In a recent call-to-arms blog post, iiNet’s Steve Dalby said that the content industry is working hand-in-glove with the government to develop an anti-piracy plan that would negatively affect the nation’s digital economy. Burke, naturally, rejects that assertion outright.
“Some of the stuff Steve Dalby has said is just outrageous, and he’s got to know it’s outrageous too.”
So in Graham Burke’s perfect world, how would we solve piracy? According to the man himself, it can be done with education.
Burke says that content creators already have new business models in place for the modern consumer, adding that the ‘enemy’ would have you believe differently.
“Google and iiNet are saying that copyright owners like us are not interested in new business models, but there are now 10 new business models and there are more coming.”
“That’s part of their fabric of lies.”
Burke says that the industry also needs to run an education campaign that wins hearts and minds.
“If people are given elegant explanations of why [downloading content] is theft, the bulk of people will be reasonable. My nephew doesn’t understand but if it’s explained, he gets it,” Burke explains. The operative word in that sentence ought to be “elegant”: the last time the content industry aimed at winning hearts and minds, we got the “You Wouldn’t Steal A…” ad campaign which was laughed out of cinemas.
But if winning hearts and minds doesn’t work, the industry needs a legislative stick in a modified three-strikes plan. Rather than boot a user off an ISP at the end of a three-strikes warning period, Burke would see the speed of the connection slowed down in a big way.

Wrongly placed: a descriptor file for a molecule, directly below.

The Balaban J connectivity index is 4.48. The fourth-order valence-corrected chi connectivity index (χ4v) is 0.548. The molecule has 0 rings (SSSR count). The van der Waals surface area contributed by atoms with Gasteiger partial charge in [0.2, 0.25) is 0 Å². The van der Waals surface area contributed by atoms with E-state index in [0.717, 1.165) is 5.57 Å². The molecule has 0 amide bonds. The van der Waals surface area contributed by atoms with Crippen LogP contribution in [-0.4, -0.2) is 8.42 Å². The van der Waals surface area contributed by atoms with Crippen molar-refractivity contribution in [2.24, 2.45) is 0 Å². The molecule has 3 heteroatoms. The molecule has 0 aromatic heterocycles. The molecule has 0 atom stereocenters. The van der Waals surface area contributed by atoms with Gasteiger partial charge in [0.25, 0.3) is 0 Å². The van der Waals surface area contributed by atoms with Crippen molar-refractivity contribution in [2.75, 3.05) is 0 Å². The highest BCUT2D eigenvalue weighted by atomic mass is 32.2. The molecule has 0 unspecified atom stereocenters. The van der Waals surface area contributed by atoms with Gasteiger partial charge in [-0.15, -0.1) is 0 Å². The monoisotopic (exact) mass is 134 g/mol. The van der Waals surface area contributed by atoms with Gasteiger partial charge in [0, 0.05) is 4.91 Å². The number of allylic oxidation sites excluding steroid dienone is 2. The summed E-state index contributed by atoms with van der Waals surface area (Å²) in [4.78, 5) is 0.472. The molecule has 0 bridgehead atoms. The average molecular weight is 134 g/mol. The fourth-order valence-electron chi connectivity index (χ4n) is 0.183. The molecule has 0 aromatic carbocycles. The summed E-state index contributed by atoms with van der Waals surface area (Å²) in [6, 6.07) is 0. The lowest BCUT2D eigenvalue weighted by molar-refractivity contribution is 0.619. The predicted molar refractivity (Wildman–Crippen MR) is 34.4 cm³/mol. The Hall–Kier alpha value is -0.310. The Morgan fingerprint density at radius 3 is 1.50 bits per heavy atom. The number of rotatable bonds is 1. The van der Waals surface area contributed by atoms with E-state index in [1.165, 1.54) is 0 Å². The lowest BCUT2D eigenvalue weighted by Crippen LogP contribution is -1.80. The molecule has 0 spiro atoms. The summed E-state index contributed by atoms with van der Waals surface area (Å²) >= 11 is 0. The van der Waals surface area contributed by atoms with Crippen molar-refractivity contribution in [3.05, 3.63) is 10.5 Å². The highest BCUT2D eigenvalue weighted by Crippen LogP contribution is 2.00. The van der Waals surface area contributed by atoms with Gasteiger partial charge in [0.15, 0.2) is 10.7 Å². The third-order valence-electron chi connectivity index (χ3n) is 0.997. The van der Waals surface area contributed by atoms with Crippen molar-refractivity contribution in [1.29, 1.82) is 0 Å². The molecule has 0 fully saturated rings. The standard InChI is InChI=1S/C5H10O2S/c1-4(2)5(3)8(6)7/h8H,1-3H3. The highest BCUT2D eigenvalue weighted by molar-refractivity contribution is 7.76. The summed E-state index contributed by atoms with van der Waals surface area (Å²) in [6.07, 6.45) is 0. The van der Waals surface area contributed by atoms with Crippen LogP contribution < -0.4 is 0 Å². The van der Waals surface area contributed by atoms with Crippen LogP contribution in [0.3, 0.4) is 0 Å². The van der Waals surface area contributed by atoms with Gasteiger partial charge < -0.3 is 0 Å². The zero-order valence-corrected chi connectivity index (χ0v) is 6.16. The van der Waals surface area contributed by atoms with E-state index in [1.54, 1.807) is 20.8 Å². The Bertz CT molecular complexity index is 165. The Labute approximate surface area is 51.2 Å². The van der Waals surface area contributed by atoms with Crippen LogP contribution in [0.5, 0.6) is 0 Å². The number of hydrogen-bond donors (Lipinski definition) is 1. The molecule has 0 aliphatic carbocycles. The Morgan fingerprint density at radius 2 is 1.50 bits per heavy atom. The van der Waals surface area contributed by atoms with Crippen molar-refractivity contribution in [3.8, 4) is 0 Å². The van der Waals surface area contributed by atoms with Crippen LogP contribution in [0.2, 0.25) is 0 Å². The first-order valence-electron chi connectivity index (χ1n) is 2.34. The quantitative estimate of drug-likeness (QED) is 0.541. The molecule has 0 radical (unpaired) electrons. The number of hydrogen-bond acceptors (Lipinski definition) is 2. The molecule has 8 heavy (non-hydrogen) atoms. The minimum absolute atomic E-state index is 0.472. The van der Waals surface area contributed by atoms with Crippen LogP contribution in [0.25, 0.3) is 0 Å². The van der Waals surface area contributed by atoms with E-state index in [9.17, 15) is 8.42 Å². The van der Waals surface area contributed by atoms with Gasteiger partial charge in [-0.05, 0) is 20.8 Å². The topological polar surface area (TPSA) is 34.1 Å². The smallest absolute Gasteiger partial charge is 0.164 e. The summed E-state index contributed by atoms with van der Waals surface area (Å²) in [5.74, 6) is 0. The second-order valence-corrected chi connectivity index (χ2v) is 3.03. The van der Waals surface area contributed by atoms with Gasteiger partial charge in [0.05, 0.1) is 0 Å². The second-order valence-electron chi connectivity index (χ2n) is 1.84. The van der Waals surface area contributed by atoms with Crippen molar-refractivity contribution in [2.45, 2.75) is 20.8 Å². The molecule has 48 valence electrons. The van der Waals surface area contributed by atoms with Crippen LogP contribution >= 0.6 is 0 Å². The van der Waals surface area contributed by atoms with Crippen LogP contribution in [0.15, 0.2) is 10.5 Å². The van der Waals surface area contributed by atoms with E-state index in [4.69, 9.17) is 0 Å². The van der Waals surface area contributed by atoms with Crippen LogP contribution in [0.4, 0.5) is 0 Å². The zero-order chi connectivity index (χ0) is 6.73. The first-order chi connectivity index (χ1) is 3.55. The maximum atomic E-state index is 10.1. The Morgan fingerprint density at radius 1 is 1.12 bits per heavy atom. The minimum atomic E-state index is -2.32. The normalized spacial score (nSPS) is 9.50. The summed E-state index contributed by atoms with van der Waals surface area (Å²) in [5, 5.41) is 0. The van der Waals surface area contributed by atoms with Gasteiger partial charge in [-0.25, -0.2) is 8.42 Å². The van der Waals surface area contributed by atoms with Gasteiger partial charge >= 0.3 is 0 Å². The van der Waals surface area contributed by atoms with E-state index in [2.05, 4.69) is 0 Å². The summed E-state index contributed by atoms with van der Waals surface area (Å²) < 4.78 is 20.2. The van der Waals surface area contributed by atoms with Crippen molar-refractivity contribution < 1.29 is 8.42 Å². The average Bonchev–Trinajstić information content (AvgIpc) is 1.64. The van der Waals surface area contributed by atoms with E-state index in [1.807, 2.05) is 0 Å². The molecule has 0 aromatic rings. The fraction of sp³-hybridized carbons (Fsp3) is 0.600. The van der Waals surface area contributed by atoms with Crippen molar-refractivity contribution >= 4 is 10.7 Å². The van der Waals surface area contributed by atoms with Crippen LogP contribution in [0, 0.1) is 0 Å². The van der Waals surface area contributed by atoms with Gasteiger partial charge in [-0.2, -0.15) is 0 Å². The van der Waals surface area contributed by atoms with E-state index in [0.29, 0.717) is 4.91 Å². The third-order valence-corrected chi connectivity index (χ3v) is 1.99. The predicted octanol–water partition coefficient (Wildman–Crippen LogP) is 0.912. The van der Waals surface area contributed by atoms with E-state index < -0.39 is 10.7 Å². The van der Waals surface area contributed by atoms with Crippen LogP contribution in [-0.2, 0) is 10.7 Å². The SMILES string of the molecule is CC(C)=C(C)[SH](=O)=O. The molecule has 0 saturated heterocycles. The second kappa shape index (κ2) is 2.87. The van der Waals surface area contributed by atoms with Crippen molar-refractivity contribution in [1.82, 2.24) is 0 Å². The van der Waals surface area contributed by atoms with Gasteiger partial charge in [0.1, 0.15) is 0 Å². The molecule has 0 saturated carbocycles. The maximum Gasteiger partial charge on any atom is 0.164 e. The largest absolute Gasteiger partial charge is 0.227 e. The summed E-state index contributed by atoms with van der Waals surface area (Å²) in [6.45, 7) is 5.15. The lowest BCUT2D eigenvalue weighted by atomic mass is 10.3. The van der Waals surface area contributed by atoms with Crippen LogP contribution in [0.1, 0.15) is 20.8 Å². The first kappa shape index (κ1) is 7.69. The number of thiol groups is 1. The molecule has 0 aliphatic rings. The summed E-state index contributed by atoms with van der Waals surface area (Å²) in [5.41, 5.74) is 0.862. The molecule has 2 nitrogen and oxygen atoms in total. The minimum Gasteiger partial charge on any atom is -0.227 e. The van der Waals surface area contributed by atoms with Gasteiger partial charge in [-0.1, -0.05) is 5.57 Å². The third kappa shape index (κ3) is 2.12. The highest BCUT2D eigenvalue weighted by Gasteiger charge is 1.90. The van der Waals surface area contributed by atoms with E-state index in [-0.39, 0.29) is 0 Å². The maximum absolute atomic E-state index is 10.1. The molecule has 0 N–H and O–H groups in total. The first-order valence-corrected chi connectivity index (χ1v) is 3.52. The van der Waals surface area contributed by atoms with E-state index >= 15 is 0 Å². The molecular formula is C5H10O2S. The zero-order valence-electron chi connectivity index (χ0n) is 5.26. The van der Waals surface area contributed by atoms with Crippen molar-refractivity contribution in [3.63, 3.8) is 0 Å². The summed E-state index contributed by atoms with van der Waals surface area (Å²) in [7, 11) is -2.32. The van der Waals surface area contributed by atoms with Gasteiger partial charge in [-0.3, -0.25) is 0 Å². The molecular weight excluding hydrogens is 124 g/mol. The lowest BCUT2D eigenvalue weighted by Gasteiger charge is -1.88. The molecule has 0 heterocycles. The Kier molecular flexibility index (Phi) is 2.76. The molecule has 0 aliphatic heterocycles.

“The ISPs, they’re ruthless. If someone doesn’t pay their bills, they’re gone. If you check the website of iiNet, if you’re exceeding your plan and taking more space, they will throttle you until you pay up. They have no problem [throttling users] for selfish narrow and financial gain. The answer is that if you’re still pirating we’re going to slow your speed down,” he explains.
At the end of the day, the source of the fight comes back to money. If companies like Village Roadshow are forced to reduce the their exclusive content window, it also reduces the amount of money they are able to recoup from bums in seats at a cinema, which is how movies that cost up to $300 million to produce are able to make back their money.
The content industry doesn’t want to cede too much ground to new business models, save companies like Apple, Microsoft and Google making money in their marketplaces which studios believe belongs in their coffers. It’s this gridlock over who gets the money in the 21st century that’s delaying a decent fix for people stealing content.
Piracy is a complex problem, and there’s no simple cure-all. Web giants, ISPs and users will all say that availability and cheaper prices will see a changing of the tide, but content industry heavyweights who are all used to being paid in rivers of gold for the work of artists see it as an incoming drought, with funds being diverted to those marketplaces rather than back into production and profit.
Piracy will never be eliminated entirely. There will always be a sliver of the market that pirates, steals and copies content, but the rights-holders would have you believe it’s a mountain of a problem rather than the mole hill it really is. The amount of people stealing Game Of Thrones via BitTorrent is negligible when compared to the $1.86 billion dollars that walks out the door under the shirts of shoplifters in Australia every year. You never hear people like Graham Burke stand up and denounce people wearing baggy hoodies walking into big box retailers. Piracy is the sexy problem, and it’s better to use a policy sledgehammer to crack a nut than it is to make a move that might compromise quarterly earnings for a content creator.
Legislation is coming, but the government needs to tread lightly when it comes to potentially hamstringing one of the most connected digital economies (per capita) in the world with ineffectual laws. Graham Burke is commanding the forces of regulation for the content creators, and a coalition of web giants are attempting to marshal a defence. At the end of the day, the final decision on regulation needs to be influenced by voters: people like you and me who can respond to a public consultation on the matter.
Whose side are you on?